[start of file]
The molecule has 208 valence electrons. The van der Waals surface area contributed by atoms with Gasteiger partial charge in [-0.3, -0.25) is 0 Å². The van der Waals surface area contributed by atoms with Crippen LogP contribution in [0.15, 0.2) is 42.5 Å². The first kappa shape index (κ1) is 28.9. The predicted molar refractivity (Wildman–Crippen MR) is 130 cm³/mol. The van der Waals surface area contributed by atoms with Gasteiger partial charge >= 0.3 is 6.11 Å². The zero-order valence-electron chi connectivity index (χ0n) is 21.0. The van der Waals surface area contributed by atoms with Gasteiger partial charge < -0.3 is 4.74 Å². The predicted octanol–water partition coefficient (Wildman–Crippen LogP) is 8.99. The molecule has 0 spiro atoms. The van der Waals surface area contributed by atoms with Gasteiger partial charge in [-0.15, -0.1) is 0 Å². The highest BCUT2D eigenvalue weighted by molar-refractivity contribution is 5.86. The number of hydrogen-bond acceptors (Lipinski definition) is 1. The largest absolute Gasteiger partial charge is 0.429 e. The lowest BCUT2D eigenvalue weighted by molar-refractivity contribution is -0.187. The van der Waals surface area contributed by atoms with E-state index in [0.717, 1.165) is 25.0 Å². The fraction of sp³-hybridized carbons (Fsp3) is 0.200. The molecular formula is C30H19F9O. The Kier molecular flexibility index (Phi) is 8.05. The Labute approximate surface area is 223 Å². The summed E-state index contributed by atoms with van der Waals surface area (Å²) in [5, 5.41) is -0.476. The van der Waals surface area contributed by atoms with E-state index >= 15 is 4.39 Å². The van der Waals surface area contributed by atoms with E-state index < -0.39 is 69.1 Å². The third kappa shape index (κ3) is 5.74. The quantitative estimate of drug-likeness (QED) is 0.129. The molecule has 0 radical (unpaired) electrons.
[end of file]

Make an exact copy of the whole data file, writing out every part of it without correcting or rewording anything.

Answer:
The molecule has 208 valence electrons. The van der Waals surface area contributed by atoms with Gasteiger partial charge in [-0.3, -0.25) is 0 Å². The van der Waals surface area contributed by atoms with Crippen LogP contribution in [0.15, 0.2) is 42.5 Å². The first kappa shape index (κ1) is 28.9. The predicted molar refractivity (Wildman–Crippen MR) is 130 cm³/mol. The van der Waals surface area contributed by atoms with Gasteiger partial charge >= 0.3 is 6.11 Å². The zero-order valence-electron chi connectivity index (χ0n) is 21.0. The van der Waals surface area contributed by atoms with Gasteiger partial charge < -0.3 is 4.74 Å². The predicted octanol–water partition coefficient (Wildman–Crippen LogP) is 8.99. The molecule has 0 spiro atoms. The van der Waals surface area contributed by atoms with Gasteiger partial charge in [-0.15, -0.1) is 0 Å². The highest BCUT2D eigenvalue weighted by molar-refractivity contribution is 5.86. The number of hydrogen-bond acceptors (Lipinski definition) is 1. The largest absolute Gasteiger partial charge is 0.429 e. The lowest BCUT2D eigenvalue weighted by molar-refractivity contribution is -0.187. The van der Waals surface area contributed by atoms with E-state index in [0.717, 1.165) is 25.0 Å². The fraction of sp³-hybridized carbons (Fsp3) is 0.200. The molecular formula is C30H19F9O. The Kier molecular flexibility index (Phi) is 8.05. The Labute approximate surface area is 223 Å². The summed E-state index contributed by atoms with van der Waals surface area (Å²) in [5, 5.41) is -0.476. The van der Waals surface area contributed by atoms with E-state index >= 15 is 4.39 Å². The van der Waals surface area contributed by atoms with E-state index < -0.39 is 69.1 Å². The third kappa shape index (κ3) is 5.74. The quantitative estimate of drug-likeness (QED) is 0.129. The molecule has 0 radical (unpaired) electrons.